50.8 F
Thursday, December 8, 2022
FairfaxBusinessTrade group: Slow return to offices reason for concern

Trade group: Slow return to offices reason for concern

Must Read

A slower-than-anticipated return to the office for workers across the region may have significant implications not just for those who own office buildings, but for the local governments that rely on the tax revenue and vibrancy that they provide.

“Experts all agree that telework and hybrid-work arrangements are here to stay,” noted the Apartment and Office Building Association (AOBA) of Metropolitan Washington, which on Aug. 18 parsed current return-to-the-office data as well as mulling what the future might hold.

The organization’s view? There’s a lot not yet known about what might transpire, but there are some hints.

“Industry experts now face growing uncertainty and dwindling optimism as telework and hybrid-work arrangements continue to reshape the market with significant long-term implications for local government tax revenues, placemaking in our downtown corridors, and the health and viability of ancillary and retail businesses who cater to and serve our weekday crowds,” noted AOBA. which said the growth back from pre-pandemic employee-occupancy levels has been both inconsistent and “slow and arduous.”


Expectations in early spring were for an ongoing increase in return to offices. Instead, occupancy rates have plateaued since April at about 40 percent, AOBA noted.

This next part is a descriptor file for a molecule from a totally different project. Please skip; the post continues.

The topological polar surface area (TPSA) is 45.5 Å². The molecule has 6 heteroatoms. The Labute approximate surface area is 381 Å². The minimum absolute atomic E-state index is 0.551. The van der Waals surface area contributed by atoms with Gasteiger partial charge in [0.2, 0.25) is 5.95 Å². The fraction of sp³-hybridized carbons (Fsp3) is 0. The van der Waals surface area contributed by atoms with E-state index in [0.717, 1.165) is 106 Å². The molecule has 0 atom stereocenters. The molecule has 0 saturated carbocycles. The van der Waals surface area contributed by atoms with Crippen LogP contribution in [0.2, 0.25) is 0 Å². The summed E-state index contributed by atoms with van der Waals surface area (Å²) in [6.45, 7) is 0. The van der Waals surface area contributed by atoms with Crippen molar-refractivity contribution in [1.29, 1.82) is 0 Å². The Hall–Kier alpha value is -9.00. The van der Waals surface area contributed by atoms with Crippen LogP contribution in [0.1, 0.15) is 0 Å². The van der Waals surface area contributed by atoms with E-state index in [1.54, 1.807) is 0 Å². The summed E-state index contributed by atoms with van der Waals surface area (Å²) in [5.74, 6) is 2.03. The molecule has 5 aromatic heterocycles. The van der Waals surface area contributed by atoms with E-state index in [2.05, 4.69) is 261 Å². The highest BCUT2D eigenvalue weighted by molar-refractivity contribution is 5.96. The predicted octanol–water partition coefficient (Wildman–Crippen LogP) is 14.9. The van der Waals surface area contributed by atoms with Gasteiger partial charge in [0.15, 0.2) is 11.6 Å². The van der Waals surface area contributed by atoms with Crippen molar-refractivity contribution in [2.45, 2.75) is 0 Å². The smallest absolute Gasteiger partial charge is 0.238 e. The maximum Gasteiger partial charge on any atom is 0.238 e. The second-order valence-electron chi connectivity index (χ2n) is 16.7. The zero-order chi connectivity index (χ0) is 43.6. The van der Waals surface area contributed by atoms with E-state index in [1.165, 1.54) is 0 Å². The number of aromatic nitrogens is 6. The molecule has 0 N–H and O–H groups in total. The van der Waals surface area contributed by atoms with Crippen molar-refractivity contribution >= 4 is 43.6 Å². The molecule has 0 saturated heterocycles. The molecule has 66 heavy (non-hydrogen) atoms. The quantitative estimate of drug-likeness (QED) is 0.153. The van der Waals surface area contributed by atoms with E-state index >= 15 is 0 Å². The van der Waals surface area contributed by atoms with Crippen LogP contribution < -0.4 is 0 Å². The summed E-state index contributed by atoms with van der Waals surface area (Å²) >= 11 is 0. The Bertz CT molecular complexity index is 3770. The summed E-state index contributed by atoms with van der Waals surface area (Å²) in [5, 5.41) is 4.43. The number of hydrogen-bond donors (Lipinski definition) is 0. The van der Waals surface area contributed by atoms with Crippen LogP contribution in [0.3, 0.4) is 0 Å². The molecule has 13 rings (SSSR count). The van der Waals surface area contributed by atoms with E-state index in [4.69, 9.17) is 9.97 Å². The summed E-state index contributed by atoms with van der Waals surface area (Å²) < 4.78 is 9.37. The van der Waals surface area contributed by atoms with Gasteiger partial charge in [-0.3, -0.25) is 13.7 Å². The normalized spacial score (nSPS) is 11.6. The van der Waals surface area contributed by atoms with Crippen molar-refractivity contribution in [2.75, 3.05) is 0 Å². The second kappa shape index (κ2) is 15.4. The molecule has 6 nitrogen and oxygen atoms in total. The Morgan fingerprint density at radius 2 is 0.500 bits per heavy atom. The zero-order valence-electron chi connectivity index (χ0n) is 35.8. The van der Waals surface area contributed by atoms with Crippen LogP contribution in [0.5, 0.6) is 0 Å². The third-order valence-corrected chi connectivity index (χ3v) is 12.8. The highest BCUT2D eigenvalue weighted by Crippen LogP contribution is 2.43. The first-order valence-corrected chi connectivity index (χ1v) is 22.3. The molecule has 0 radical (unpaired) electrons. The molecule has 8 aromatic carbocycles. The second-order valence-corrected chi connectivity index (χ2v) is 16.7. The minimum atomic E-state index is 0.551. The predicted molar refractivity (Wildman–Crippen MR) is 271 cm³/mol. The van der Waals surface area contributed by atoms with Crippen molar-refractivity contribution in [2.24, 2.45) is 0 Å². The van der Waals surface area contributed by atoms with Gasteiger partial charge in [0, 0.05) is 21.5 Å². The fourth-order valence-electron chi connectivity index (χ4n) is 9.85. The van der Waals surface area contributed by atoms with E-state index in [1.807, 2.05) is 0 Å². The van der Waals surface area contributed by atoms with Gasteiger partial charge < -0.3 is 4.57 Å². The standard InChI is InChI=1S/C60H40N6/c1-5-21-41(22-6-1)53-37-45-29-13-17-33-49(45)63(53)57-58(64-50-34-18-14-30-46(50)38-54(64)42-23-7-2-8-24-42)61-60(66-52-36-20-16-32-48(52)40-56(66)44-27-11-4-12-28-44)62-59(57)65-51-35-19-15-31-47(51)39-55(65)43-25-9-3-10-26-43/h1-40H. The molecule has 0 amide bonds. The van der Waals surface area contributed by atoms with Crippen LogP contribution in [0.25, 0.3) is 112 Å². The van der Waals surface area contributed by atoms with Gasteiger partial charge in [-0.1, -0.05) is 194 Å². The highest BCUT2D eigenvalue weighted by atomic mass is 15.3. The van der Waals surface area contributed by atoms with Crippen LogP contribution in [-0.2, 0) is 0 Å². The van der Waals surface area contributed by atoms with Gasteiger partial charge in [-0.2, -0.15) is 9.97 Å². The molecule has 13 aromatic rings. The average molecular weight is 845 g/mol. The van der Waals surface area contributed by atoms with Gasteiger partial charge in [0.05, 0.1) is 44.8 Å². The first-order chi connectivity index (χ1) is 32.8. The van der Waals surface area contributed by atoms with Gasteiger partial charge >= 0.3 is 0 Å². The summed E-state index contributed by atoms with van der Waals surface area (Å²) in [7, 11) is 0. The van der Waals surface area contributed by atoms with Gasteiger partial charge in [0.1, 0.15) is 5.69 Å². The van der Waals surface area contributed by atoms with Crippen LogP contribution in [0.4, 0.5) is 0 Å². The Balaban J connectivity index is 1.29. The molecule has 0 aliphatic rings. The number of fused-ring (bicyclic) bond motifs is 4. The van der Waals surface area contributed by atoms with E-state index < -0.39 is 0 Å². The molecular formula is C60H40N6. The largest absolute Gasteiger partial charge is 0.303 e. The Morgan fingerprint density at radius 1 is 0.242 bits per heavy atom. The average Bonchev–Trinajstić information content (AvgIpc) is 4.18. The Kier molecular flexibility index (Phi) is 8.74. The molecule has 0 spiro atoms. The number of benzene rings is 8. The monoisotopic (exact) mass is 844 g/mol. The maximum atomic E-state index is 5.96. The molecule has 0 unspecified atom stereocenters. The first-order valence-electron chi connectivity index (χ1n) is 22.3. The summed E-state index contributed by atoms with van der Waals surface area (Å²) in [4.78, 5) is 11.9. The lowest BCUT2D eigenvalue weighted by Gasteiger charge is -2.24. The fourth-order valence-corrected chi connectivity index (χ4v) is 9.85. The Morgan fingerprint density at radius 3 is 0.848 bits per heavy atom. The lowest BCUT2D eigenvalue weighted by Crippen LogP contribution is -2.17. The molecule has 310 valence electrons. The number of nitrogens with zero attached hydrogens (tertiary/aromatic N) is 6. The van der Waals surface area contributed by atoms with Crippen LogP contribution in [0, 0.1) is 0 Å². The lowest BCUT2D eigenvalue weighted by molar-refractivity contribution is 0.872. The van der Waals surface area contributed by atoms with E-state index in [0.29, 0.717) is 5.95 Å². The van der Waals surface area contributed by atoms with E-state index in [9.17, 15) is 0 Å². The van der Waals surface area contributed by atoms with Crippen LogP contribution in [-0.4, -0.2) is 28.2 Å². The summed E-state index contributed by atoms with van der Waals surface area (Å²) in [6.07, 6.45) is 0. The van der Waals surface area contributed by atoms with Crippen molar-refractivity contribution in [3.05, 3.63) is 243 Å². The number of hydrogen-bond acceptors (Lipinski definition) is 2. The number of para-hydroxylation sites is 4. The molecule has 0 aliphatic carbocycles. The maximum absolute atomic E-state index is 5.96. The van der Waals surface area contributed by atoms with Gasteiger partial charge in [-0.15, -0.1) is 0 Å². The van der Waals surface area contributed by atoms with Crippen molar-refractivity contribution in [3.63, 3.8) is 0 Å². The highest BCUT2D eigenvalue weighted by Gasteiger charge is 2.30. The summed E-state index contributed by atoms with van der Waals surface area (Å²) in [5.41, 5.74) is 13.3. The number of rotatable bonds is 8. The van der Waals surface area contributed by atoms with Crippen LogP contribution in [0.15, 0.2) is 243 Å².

Data from a variety of sources suggest that more employees are working from home on Mondays and Fridays, while Tuesdays and Wednesdays are showing the most people back in offices. Even peak days, however, only hit around 50 percent in terms of workers being back in the office.

The future may already be beginning to take shape, as some employers are reducing their total office-space footprint, which is leading to increasing office-vacancy rates that will, if they continue over time, erode the value of those buildings and the taxes that local governments collect from them. Urbanized localities like the District of Columbia and Arlington stand to lose the most, since so much of the value of real estate in their jurisdictions is commercial and retail, compared to residential.

The implications “are clear,” AOBA declared, giving this analysis:

“In addition to funding the local-government services our community demands and offsetting residential-real-estate tax rates, businesses remain the lifeblood of our downtown urban areas. Beyond the tax implications, these trends could dictate a shift in economic development and business attraction strategies. Reducing our office-vacancy rates will require creativity as well as a rethinking of which targeted industries will drive greater occupancy of office space moving forward.”

AOBA is a non-profit trade organization representing the owners and managers of approximately 172 million square feet of office space and more than 400,000 apartment units in the Washington metropolitan area. Of that portfolio, approximately 69 million square feet of commercial office space and 169,000 multi-family residential units are located in Northern Virginia.

Also represented by AOBA are more than 200 companies that provide products and services to the real-estate industry.

AOBA is the local federated chapter of the Building Owners and Managers Association (BOMA) International and the National Apartment Association.

- Advertisement -

Latest News

Commentary: High-school athletic Twitter sites are must reads

Regularly reading and following local high-school athletic Twitter sites is must-see stuff for those interested in keeping up with...
- Advertisement -

More Articles Like This